Do You Know How Much Interest You Are Paying Each Month?

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Are you ready to be shocked? Then gather your most recent statement for each loan you have and walk through a short exercise with me. Somewhere on the loan will be a breakdown of how much you borrowed, the amount of your monthly payment, how much of your monthly payment goes toward the principal, and…

Are you ready to be shocked? Then gather your most recent statement for each loan you have and walk through a short exercise with me.

Somewhere on the loan will be a breakdown of how much you borrowed, the amount of your monthly payment, how much of your monthly payment goes toward the principal, and how much interest you are paying on your loan.

With this information in hand, I want you to make a 4-column chart to record your data (you can use a spreadsheet or paper and pencil; both work great for this exercise).

How Much Interest Are You Paying?

It’s one thing to know the interest rate you are paying on your loan, but it takes on an entirely different meaning when you see how much money you are actually paying toward interest each month.

In many cases, the final number is shocking! I created an example debt chart to represent loans that a young couple may face shortly after starting their life together.

Details about the hypothetical loans follow the chart.

Example debt chart:

Loan Total Payment Principal Interest
Mortgage $900 $200 $700
HELOC $375 $325 $50
Student Loans $184 $166 $18
Auto Loan 1 $368 $312 $56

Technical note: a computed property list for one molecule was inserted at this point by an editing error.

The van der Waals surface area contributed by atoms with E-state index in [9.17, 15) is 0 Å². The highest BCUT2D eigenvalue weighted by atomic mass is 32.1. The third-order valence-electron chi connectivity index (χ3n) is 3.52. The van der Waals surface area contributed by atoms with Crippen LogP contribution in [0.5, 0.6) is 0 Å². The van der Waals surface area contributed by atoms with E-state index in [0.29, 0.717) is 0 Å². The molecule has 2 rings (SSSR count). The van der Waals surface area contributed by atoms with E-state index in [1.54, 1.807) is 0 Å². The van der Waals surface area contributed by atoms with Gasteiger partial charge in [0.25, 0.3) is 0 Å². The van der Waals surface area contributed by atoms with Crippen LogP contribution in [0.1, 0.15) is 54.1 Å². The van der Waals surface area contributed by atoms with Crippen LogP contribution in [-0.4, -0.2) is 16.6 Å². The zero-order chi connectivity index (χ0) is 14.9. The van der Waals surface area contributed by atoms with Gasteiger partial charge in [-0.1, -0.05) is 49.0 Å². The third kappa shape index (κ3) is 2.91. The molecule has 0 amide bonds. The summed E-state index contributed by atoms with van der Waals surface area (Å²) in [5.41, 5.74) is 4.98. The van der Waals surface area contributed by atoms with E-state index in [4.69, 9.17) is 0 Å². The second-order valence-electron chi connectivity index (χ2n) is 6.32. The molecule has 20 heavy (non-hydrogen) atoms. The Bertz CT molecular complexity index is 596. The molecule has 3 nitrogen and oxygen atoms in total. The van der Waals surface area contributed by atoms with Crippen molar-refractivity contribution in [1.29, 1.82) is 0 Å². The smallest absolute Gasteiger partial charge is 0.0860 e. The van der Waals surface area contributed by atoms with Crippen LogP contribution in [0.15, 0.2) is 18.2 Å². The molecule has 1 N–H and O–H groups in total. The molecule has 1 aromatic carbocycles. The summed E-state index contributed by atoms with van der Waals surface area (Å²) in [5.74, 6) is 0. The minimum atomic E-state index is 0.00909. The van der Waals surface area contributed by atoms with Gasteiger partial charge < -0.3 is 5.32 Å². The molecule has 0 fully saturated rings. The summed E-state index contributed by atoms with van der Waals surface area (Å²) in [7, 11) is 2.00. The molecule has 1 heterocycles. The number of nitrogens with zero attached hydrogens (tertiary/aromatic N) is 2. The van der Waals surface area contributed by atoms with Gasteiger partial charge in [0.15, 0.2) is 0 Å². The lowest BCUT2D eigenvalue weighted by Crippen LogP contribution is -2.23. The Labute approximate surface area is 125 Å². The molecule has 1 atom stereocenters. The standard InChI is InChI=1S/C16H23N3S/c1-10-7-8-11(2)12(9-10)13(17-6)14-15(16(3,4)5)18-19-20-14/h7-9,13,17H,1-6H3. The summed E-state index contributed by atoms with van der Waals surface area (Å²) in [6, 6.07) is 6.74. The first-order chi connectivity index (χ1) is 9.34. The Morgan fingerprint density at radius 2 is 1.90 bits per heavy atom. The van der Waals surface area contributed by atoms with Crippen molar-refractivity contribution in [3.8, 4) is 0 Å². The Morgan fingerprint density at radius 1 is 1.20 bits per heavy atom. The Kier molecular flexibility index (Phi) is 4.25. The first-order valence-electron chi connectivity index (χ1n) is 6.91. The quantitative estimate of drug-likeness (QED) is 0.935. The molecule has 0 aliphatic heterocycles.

Auto Loan 2 $250 $215 $35
Credit Card 1 $150 $25 $125
Credit Card 2 $150 $42 $108
Total $2377 $1285 $1092

Almost HALF the Loan Payments Are for Interest!

When you look at the numbers it almost doesn’t seem real, but it is – 46% of these payments go straight to the lender in the form of interest. It is amazing to see how much interest is charged on loans, and many people don’t realize how much interest they are paying until they write it down. These numbers are even more difficult to swallow when you realize they are monthly numbers and the annual interest would run over $13,000, which is a substantial percentage of many people’s take home pay.

Of course, each situation is different. For example, the mortgage interest makes up the vast majority of the interest in this chart, but even if you remove it, you would be paying $392 interest on $1477, or roughly 27%.

Hypothetical, but realistic numbers. The loans in this example represent common loans that many young couples face shortly after graduating college, getting married, and starting a family. The numbers used in this example were arrived at by using an amortization schedule calculator for reasonable loans at various stages of repayment to simulate a real world situation.

Loans and interest rates used in this example:

  • Mortgage – 30 years, $150,000 loan @ 6.0% interest after 5 years. Mortgage payment does not include property taxes, insurance or PMI.
  • HELOC – $20,000 @ 5.0% for 5 years after 3 years.
  • Student Loans – $20,000 @ 2.0% for 10 years, after 5 years.
  • Auto Loan 1 – $20,000 @ 4.0% for 60 months; after 1 year.
  • Auto loan  2 – $15,000 loan @ 6.0% interest for 48 months; after 2 years.
  • Credit card 1 – $7,500 @ 20% interest, paying $150 each month with no new charges.
  • Credit Card 2 – $5,000 @ 10% interest, paying $150 each month with no new charges.

How long will it take to pay off your credit card? The example in this article uses a credit card with a $7,500 balance at 20% interest. If you pay $150 per month and don’t make any new charges, it will take you 108 months to pay off your card. That is 9 years! The second credit card bill will take 40 months to repay.